Like a host of other folks (according to Technorati), I read with interest this entry on the improvements NetBeans has made technically, often at Eclipse’s expense. I found it of particular interest because while the race (some might contend it’s not a race at all, and that the world’s big enough for both – longer term, I don’t agree) is far from over, Eclipse has in our experience been the big winner mindshare-wise.
The question the piece raises in my mind is this: what’s the most important factor in the evolution of these communities? Based on the reactions of very skeptical (and therefore credible) sources like Tim Bray or Dave Johnson, I’m willing to give NetBeans the benefit of the doubt technically. My past experiences with the project aside (it was dog slow last I installed and played around with it), I’m relatively convinced that NetBeans’ new toolset is competitive with Eclipse, at a minimum, on a feature/function basis. That’s the good news.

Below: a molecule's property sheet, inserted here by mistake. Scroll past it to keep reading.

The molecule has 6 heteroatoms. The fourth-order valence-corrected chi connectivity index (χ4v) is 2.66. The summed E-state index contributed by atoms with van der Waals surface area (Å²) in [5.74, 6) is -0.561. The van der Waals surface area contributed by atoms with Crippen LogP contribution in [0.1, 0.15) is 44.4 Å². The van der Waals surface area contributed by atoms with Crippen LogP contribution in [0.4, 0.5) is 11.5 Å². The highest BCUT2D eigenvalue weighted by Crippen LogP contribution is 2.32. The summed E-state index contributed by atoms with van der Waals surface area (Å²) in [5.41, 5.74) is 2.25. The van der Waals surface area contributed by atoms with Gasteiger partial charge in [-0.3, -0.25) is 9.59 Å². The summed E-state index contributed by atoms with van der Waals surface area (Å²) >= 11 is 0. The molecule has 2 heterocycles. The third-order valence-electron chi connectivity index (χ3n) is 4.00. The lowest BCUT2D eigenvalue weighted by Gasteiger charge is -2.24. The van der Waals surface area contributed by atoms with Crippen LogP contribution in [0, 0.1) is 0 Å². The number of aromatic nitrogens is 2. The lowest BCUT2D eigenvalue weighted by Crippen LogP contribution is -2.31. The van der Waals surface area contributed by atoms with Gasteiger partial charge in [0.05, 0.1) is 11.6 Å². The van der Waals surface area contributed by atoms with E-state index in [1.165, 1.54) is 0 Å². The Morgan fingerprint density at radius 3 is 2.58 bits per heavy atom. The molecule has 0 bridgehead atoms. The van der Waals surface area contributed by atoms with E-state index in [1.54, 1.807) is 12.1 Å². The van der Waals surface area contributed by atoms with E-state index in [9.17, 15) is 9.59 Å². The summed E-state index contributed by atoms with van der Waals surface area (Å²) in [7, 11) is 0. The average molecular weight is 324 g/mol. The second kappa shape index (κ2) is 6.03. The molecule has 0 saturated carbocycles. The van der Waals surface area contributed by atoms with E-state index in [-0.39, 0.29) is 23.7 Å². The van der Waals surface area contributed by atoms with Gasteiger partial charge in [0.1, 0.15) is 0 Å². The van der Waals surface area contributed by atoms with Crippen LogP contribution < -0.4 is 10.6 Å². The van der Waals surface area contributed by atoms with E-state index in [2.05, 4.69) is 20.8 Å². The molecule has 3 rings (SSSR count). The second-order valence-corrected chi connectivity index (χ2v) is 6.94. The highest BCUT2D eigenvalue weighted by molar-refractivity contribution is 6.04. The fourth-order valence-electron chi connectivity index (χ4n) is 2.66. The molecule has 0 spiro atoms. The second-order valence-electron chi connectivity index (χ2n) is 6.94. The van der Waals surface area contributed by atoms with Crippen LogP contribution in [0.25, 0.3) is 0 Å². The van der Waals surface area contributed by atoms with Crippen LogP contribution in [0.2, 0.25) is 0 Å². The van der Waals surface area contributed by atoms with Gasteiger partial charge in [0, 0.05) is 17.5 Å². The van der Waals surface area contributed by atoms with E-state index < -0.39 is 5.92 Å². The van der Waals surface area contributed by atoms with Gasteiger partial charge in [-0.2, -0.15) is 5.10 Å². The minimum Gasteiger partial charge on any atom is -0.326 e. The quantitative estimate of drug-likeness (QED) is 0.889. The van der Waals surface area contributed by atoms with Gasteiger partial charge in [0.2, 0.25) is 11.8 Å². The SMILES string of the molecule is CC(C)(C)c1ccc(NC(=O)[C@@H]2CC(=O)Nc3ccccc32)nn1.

The bad news, from where I sit, is the ISV story. You might notice that ISV’s are not mentioned in the story linked to above. By roping in BEA, Borland and Sybase, Eclipse now has nearly every major application development vendor on board, excepting Microsoft and Sun. Worse, NetBeans is rarely mentioned by even the smaller ISVs we speak with as a potential target for a plugin; it’s usually stand alone or Eclipse integration.
If you believe – and I do – that the value of the toolset is not in the feature/functions once you reach a certain level of parity but in the community and ecosystem they foster, it puts Eclipse solidly in the leadership position. I’ll be interested in speaking with the NetBeans folks more closely to see what they have in mind for gaining ground in the ISV department; I just need to have better luck getting to see them than I did last time